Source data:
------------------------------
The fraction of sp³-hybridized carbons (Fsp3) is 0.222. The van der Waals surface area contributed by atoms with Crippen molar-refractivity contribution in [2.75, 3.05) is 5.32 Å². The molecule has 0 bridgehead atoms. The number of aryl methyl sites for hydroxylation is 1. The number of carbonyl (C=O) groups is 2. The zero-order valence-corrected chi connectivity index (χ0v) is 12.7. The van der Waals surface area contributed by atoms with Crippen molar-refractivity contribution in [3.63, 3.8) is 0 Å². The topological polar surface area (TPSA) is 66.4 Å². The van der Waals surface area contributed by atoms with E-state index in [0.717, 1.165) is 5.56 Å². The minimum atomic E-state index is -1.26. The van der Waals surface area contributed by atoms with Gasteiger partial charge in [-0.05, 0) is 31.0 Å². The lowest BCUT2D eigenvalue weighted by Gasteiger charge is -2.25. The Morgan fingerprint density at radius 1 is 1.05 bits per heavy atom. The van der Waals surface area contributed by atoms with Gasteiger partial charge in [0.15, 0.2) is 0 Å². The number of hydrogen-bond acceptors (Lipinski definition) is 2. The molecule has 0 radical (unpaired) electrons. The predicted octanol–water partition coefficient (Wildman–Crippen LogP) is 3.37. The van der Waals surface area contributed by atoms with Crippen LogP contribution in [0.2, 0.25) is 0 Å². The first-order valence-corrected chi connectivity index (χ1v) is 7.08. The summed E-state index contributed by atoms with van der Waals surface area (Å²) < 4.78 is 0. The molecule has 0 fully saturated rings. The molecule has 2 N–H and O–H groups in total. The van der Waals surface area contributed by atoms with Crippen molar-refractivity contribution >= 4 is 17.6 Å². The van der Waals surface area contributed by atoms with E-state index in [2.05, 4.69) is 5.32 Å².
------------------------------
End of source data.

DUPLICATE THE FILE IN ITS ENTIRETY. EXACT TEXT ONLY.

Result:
The fraction of sp³-hybridized carbons (Fsp3) is 0.222. The van der Waals surface area contributed by atoms with Crippen molar-refractivity contribution in [2.75, 3.05) is 5.32 Å². The molecule has 0 bridgehead atoms. The number of aryl methyl sites for hydroxylation is 1. The number of carbonyl (C=O) groups is 2. The zero-order valence-corrected chi connectivity index (χ0v) is 12.7. The van der Waals surface area contributed by atoms with Crippen molar-refractivity contribution in [3.63, 3.8) is 0 Å². The topological polar surface area (TPSA) is 66.4 Å². The van der Waals surface area contributed by atoms with E-state index in [0.717, 1.165) is 5.56 Å². The minimum atomic E-state index is -1.26. The van der Waals surface area contributed by atoms with Gasteiger partial charge in [-0.05, 0) is 31.0 Å². The lowest BCUT2D eigenvalue weighted by Gasteiger charge is -2.25. The Morgan fingerprint density at radius 1 is 1.05 bits per heavy atom. The van der Waals surface area contributed by atoms with Gasteiger partial charge in [0.15, 0.2) is 0 Å². The number of hydrogen-bond acceptors (Lipinski definition) is 2. The molecule has 0 radical (unpaired) electrons. The predicted octanol–water partition coefficient (Wildman–Crippen LogP) is 3.37. The van der Waals surface area contributed by atoms with Crippen LogP contribution in [0.2, 0.25) is 0 Å². The first-order valence-corrected chi connectivity index (χ1v) is 7.08. The summed E-state index contributed by atoms with van der Waals surface area (Å²) < 4.78 is 0. The molecule has 0 fully saturated rings. The molecule has 2 N–H and O–H groups in total. The van der Waals surface area contributed by atoms with Crippen molar-refractivity contribution >= 4 is 17.6 Å². The van der Waals surface area contributed by atoms with E-state index in [2.05, 4.69) is 5.32 Å².